SC2 Computational Models of How People Make Stories


Humans are very good at perceiving events that have happened in the world and synthesizing them as stories that are easy to understand and interesting to follow. Indeed, such stories are one of the fundamental currencies for knowledge exchange in our culture, from literary master pieces to ordinary anecdotes in daily conversation. We are also capable of inventing new stories to act as vehicles of communication or tools for various goals, from learning to entertainment. Yet computers, which are currently our main recording devices, do not store knowledge in the form of narrative. Some parts of the human story making ability have been long-standing goals of AI -- such as the generation of simple stories -- and the fuller picture of how this ability operates has recently become the focus of considerable effort in the fields of narratology and computational creativity. These efforts are particularly relevant because unless we find a way to build computational models of the process of how humans construct stories, we face a future where our narrative understanding of the world will be side-lined by less natural representations that are easier to compute for machines.
The course addresses existing efforts at modelling the human story making ability from four different perspectives. First, it reviews existing theoretical efforts to understand stories in the light of how they might be understood computationally. Second, it visits some of the attempts to develop systems that can invent stories. Third, it describes ongoing efforts to compose stories automatically from conceptually described facts. Finally, it presents some of the insights into how human cognition is applied to the task, with a view to identifying clues that might help computational modelling.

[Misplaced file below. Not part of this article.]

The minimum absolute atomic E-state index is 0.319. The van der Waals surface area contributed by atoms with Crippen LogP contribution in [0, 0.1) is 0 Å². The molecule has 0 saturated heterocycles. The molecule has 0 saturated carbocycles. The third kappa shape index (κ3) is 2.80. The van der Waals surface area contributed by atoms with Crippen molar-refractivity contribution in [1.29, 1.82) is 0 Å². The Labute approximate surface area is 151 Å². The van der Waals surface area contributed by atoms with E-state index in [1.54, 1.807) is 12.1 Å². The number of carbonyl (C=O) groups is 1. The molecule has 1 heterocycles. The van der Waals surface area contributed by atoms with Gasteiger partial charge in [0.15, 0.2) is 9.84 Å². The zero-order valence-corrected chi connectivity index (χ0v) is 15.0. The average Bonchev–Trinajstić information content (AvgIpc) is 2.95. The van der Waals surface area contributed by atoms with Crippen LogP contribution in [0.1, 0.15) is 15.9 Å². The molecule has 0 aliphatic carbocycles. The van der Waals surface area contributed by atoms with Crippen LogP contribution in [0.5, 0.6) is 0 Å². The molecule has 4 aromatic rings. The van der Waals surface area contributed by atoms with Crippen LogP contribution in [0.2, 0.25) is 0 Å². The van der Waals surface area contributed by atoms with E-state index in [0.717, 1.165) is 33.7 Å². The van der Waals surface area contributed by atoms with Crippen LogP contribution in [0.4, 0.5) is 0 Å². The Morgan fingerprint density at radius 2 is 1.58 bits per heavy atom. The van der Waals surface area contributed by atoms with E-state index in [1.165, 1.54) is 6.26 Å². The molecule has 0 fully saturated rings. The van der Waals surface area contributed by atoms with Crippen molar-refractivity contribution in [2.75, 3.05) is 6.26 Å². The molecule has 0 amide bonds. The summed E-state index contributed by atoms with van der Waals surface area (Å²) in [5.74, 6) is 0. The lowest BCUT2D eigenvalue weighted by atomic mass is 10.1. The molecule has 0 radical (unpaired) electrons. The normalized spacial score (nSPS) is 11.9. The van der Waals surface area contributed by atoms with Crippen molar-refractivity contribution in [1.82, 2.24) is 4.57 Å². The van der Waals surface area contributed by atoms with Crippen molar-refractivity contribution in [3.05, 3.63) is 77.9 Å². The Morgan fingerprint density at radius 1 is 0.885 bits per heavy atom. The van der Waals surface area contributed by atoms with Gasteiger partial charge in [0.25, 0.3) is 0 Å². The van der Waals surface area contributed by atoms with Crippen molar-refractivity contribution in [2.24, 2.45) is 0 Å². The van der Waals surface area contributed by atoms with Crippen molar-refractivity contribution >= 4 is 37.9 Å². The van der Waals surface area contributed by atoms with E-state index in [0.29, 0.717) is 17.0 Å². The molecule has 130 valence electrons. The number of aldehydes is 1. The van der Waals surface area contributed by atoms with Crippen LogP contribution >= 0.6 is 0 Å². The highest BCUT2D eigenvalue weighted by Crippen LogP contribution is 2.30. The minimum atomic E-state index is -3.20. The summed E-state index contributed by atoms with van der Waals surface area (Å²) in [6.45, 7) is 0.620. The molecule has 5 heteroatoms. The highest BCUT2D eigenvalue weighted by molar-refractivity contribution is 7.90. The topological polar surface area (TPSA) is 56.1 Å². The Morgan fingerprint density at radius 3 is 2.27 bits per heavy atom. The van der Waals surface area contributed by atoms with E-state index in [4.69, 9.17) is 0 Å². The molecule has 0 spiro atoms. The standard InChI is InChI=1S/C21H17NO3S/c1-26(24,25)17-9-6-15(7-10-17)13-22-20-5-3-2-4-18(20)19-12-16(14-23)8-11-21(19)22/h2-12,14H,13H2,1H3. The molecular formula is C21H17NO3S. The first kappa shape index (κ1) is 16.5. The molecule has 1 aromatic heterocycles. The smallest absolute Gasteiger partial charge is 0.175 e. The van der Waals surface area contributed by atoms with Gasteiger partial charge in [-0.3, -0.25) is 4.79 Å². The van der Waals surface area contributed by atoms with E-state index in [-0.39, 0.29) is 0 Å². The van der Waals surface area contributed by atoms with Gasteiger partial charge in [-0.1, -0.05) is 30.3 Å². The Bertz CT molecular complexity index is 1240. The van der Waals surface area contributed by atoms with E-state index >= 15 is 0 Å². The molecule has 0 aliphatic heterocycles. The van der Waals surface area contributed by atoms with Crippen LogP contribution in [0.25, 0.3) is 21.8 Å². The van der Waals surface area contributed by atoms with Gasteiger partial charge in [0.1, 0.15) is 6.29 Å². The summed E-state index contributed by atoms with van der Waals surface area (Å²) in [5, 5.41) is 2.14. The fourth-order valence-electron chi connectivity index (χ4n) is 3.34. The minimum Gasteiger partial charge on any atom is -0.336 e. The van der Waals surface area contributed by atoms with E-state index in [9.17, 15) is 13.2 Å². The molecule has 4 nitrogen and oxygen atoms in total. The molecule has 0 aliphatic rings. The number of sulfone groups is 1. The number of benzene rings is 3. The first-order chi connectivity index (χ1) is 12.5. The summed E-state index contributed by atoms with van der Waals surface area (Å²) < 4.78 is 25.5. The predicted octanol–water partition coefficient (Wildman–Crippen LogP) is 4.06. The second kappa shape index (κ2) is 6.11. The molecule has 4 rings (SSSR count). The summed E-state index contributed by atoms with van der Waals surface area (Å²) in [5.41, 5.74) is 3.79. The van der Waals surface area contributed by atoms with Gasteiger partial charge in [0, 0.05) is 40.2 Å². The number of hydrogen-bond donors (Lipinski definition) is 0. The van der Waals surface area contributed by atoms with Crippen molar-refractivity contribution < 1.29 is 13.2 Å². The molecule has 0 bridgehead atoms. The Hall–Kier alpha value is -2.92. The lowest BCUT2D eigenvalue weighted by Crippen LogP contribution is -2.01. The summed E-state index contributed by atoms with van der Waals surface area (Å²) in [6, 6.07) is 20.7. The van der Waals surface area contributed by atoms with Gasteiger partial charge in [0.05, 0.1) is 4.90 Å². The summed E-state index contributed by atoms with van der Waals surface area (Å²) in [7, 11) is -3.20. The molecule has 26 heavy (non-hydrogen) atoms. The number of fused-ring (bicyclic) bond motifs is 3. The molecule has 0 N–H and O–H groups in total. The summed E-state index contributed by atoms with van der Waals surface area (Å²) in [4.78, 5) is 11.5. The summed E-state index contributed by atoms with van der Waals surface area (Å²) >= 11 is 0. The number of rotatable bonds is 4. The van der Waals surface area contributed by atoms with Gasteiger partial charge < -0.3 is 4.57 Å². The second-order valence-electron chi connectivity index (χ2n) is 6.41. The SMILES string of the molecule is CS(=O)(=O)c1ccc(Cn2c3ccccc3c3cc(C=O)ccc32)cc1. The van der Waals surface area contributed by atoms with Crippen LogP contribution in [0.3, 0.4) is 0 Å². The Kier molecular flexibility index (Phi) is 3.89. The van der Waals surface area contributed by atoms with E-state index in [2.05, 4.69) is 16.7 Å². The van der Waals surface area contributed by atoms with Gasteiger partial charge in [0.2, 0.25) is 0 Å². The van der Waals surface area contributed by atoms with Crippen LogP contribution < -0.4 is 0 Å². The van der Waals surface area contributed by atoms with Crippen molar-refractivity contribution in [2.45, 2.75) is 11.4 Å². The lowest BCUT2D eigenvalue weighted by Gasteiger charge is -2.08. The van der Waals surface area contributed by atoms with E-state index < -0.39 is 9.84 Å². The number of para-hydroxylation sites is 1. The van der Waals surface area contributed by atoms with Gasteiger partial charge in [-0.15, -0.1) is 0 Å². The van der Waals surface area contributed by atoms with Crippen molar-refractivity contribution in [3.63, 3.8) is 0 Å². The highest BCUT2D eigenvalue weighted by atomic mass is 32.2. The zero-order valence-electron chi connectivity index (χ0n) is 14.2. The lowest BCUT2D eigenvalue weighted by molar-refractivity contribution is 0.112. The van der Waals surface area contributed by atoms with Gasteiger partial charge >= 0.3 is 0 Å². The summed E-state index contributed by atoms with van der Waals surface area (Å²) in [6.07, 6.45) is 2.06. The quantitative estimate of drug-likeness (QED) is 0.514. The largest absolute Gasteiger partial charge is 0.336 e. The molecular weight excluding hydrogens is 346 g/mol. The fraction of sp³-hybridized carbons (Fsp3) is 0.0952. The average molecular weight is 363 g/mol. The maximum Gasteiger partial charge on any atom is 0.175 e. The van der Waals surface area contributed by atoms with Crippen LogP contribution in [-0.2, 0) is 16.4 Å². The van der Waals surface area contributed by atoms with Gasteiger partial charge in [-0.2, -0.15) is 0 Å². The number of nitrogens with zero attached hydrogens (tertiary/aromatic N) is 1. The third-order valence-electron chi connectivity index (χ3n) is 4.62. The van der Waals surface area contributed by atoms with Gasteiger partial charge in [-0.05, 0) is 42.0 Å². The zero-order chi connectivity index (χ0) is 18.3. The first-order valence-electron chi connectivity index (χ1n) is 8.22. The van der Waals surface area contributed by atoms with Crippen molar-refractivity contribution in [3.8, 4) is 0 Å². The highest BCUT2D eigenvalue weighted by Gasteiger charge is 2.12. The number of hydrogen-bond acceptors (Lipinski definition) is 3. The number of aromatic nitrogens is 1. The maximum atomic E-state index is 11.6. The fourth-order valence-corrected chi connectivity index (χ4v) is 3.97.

1. Stories: what are they and/or why are they important to people?
2. Inventing stories: coming up with new stories to tell
3. Composing stories: learning to tell what you know as good stories
4. The process of story making: (guessing) how people go about doing it


The goal of the course is threefold:
1. to understand the importance of having computational models of story making
2. to explore the gaps between the narratological and the computational views of the task
3. to review existing efforts and outstanding challenges in the field


P. Gervás, “Computational Approaches to Storytelling and Creativity”, AI Magazine, Vol 30, No 3, 2009

P. Gervás, “Computational Drafting of Plot Structures for Russian Folk Tales”, Cognitive Computation, 2015.
DOI: 10.1007/s12559-015-9338-8

P. Gervás, “Composing Narrative Discourse for Stories of Many Characters: a Case Study over a Chess Game”, Literary and Linguistic Computing, vol. 29, 2014.
DOI: 10.1093/llc/fqu040

P. Gervás, “An Exploratory Model of Remembering, Telling and Understanding Experience in Simple Agents”, in Proceedings of Computational Creativity, Concept Invention, and General Intelligence Workshop (C3GI 2016), Bolzano, Italy, 2016.

P. Gervás and León, C., “When Reflective Feedback Triggers Goal Revision: a Computational Model for Literary Creativity”, in AI and Feedback, IJCAI 2015, Buenos Aires, 2015.

Course location

HS 4

Course requirements


Instructor information.

Instructor's name

Pablo Gervas


cf. website


Dr. Pablo Gervás of Universidad Complutense de Madrid is director of both the university’s NIL research group ( and the Instituto de Tecnología del Conocimiento ( He is one of the world’s leading experts on automatic generation of (fictional) stories and poetry, and has an extensive background in natural language generation, computational creativity and in narratology. His central research focus concerns the study of creativity as applied to the automated generation of literary artefacts with novelty, value and meaning for a human audience. His work on automated story generation has most recently contributed to the computer-assisted generation of a West-End musical in Britain titled “Beyond the Fence.”